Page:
Another 137 New Jersey residents passed due to COVID-19-related complications, bringing the statewide death toll to 7,871.
By Matt Skoufalos | May 3, 2020
Another 3,144 New Jersey residents have tested positive for novel coronavirus (COVID-19), bringing the statewide total to 126,744 cases, Governor Phil Murphy reported Sunday.
Sadly, 137 more residents perished from complications related to the virus, bringing the statewide death toll to 7,871 lives lost during the pandemic.
Throughout New Jersey, 5,317 people were hospitalized with a case of COVID-19, or while awaiting confirmation of their symptoms.
Of those, 1,623 were in intensive or critical care, and 1,198 were on ventilators. In the past 24 hours, hospitals discharged 488 patients, either to a lower-acuity care setting or to their homes. Forty-one patients are presently receiving care at one of the state’s field medical stations, which have served 395 people in total.
Statewide, 508 long-term care (LTC) centers have reported at least one case of COVID-19. LTC sites have been associated with 20,841 COVID-19 cases and 3,733 deaths. State-run veterans homes have accounted for 358 COVID-19 cases and 114 deaths.
Multistate purchasing collaboration
On Sunday, the seven-state Northeast coalition of New Jersey, New York, Connecticut, Pennsylvania, Delaware, Rhode Island, and Massachusetts said they will create a regional supply chain to drive group purchases of personal protective equipment (PPE), medical equipment, and COVID-19 tests.
The arrangement will supplement their federal cooperation by working to “identify the entire region’s needs for these products, aggregate demand among the states, reduce costs, and stabilize the supply chain,” according to a joint statement.
It will also stockpile resources sufficient to address any potential second wave of the virus to keep first responders and hospital staff well supplied as needed.
“The goal of this approach is to decrease the potential for disruptions in the supply chain for PPE and medical equipment, including sanitizer and ventilators, and testing, and promote regional economic development,” the coalition said in a statement.
The collaboration could also leverage new technological approaches to identify “alternative methods of production” for such products, including 3D printing.
“Our states should never be in a position where we are actively competing against each other for life-saving resources,” Murphy said in a statement.
“By working together across the region, we can obtain critical supplies as we begin the process to restart our economies, while also saving money for our taxpayers.”
In Camden County, another 90 residents tested positive for COVID-19, the county government reported Sunday, bringing the local total to 3,437 confirmed positive cases and 138 related deaths.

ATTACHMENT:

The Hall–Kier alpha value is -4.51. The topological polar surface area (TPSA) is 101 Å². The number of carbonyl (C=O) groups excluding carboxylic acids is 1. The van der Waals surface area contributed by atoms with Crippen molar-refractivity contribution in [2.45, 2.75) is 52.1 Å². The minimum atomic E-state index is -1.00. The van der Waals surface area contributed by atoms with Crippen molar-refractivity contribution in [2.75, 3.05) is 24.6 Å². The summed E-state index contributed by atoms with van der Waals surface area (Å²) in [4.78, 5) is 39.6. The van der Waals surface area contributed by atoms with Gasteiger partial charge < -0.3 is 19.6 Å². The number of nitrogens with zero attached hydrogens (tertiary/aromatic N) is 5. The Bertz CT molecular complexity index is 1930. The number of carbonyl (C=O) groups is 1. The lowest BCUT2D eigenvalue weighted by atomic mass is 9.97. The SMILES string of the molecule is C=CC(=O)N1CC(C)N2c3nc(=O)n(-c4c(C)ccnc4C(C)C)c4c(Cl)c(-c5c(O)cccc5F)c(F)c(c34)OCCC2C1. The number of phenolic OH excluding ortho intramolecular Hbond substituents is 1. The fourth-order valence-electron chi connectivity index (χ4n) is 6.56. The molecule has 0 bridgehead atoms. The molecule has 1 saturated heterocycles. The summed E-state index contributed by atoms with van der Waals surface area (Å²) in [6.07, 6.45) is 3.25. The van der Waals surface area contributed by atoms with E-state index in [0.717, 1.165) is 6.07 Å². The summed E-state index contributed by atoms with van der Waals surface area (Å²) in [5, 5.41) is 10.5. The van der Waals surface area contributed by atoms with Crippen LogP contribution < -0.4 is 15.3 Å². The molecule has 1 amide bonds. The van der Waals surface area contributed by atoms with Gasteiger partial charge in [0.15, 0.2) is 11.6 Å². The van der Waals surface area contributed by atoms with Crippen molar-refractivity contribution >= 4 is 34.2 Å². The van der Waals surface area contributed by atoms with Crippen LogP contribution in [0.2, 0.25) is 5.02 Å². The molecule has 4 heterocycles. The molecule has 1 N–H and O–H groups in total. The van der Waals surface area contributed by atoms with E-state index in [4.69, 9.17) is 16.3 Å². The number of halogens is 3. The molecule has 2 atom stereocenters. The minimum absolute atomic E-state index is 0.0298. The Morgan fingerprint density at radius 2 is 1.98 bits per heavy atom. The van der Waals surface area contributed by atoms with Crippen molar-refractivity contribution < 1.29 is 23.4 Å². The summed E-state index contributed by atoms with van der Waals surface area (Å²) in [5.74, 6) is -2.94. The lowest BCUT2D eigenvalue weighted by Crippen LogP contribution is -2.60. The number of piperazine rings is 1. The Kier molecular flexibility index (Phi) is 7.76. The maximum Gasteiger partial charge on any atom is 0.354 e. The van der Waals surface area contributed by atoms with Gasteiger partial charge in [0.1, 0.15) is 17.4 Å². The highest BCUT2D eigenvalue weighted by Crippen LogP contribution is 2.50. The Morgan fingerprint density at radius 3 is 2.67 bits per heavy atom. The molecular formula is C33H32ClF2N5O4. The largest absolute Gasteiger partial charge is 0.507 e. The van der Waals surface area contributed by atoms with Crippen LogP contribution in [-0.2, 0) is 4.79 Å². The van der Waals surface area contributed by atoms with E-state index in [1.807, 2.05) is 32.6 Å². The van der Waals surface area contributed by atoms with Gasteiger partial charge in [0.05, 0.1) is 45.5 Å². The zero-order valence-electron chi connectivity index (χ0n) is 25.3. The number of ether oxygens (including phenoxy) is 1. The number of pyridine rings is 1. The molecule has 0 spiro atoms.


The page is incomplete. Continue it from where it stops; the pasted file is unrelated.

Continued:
Of the 3,437 local cases, 843 have originated in a Camden County long-term care (LTC) facility, or 25 percent.
LTCs are believed to be associated with 125 of 138 local deaths, or 90 percent.
“I can see a glimmer of hope, as our numbers have not had significant growth, and have stayed relatively consistent,” said Camden County Freeholder-Director Lou Cappelli in a statement.
“The reason for this hope is a direct testament to the residents of Camden County who have taken this threat seriously, as well as to the first responders, medical providers, and frontline workers who have been continuing to go to work each day and keep the rest of us safe,” Cappelli said.
The newest local cases are:
- a Bellmawr teenaged girl and teenaged boy
- a Berlin Township man in his 70s
- 22 Camden City women, seven each in their 40s and 60s, three in their 50s, two each in their 20s and 30s, and a teenaged girl; and 17 men, six in their 40s, three each in their 20s and 50s, two each in their 30s and 60s, and one in his 70s
- five Cherry Hill women, one each in her 20s, 30s, 50s, 70s, and 80s; and four men, two in their 40s, and one each in his 30s and 80s
- two Gloucester City men, one each in his 40s and 60s; and a woman in her 80s
- three Gloucester Township women, one each in her 30s, 50s, and 80s; and three men, one each in his 30s, 50s, and 60s
- a Lawnside man in his 70s
- three Lindenwold men in their 30s; and three women, two in their 20s, and one in her 60s
- a Merchantville woman in her 60s
- a Mount Ephraim man in his 60s
- an Oaklyn woman in her 50s
- three Pennsauken women, one each in her 30s, 40s, and 70s; and a man in his 70s
- a Pine Hill man in his 50s and a teenaged boy
- a Runnemede woman in her 50s
- a Voorhees Township man in his 50s, a teenaged boy, and a woman in her 80s
- a Waterford Township man in his 70s
- four Winslow Township women, one each in her 30s, 40s, 60s, and 80s; and two men in their 60s
- a Woodlynne man in his 40s and woman in her 50s
- a man in his 40s of unknown residence
The Camden County and New Jersey Health Departments are working to facilitate trace investigations into all cases.
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